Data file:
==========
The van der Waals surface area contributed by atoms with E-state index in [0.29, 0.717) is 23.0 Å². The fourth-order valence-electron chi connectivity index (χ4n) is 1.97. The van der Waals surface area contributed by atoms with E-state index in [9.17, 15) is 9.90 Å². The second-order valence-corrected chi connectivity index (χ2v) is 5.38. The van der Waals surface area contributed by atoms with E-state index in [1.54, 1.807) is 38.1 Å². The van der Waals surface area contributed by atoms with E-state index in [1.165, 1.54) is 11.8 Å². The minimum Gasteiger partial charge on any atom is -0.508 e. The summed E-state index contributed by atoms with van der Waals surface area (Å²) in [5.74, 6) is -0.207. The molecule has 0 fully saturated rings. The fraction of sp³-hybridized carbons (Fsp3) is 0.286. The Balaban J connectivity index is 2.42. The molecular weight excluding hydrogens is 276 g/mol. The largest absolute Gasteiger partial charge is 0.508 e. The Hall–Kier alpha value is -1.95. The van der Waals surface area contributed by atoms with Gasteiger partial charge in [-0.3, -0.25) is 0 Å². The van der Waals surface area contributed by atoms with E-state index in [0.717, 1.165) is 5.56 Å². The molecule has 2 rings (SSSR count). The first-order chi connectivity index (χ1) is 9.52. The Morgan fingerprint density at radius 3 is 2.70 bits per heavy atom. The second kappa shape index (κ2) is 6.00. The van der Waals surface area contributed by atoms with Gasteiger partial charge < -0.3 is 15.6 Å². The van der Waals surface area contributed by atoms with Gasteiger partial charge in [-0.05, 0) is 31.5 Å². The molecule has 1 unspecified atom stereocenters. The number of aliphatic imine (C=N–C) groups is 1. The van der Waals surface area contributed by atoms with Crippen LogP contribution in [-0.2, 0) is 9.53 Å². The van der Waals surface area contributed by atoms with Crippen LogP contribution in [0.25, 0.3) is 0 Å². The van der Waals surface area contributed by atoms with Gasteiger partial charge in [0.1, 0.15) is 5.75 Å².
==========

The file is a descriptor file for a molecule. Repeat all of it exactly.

The van der Waals surface area contributed by atoms with E-state index in [0.29, 0.717) is 23.0 Å². The fourth-order valence-electron chi connectivity index (χ4n) is 1.97. The van der Waals surface area contributed by atoms with E-state index in [9.17, 15) is 9.90 Å². The second-order valence-corrected chi connectivity index (χ2v) is 5.38. The van der Waals surface area contributed by atoms with E-state index in [1.54, 1.807) is 38.1 Å². The van der Waals surface area contributed by atoms with E-state index in [1.165, 1.54) is 11.8 Å². The minimum Gasteiger partial charge on any atom is -0.508 e. The summed E-state index contributed by atoms with van der Waals surface area (Å²) in [5.74, 6) is -0.207. The molecule has 0 fully saturated rings. The fraction of sp³-hybridized carbons (Fsp3) is 0.286. The Balaban J connectivity index is 2.42. The molecular weight excluding hydrogens is 276 g/mol. The largest absolute Gasteiger partial charge is 0.508 e. The Hall–Kier alpha value is -1.95. The van der Waals surface area contributed by atoms with Gasteiger partial charge in [-0.3, -0.25) is 0 Å². The van der Waals surface area contributed by atoms with E-state index in [0.717, 1.165) is 5.56 Å². The molecule has 2 rings (SSSR count). The first-order chi connectivity index (χ1) is 9.52. The Morgan fingerprint density at radius 3 is 2.70 bits per heavy atom. The second kappa shape index (κ2) is 6.00. The van der Waals surface area contributed by atoms with Gasteiger partial charge < -0.3 is 15.6 Å². The van der Waals surface area contributed by atoms with Gasteiger partial charge in [-0.05, 0) is 31.5 Å². The molecule has 1 unspecified atom stereocenters. The number of aliphatic imine (C=N–C) groups is 1. The van der Waals surface area contributed by atoms with Crippen LogP contribution in [-0.2, 0) is 9.53 Å². The van der Waals surface area contributed by atoms with Crippen LogP contribution in [0.25, 0.3) is 0 Å². The van der Waals surface area contributed by atoms with Gasteiger partial charge in [0.1, 0.15) is 5.75 Å².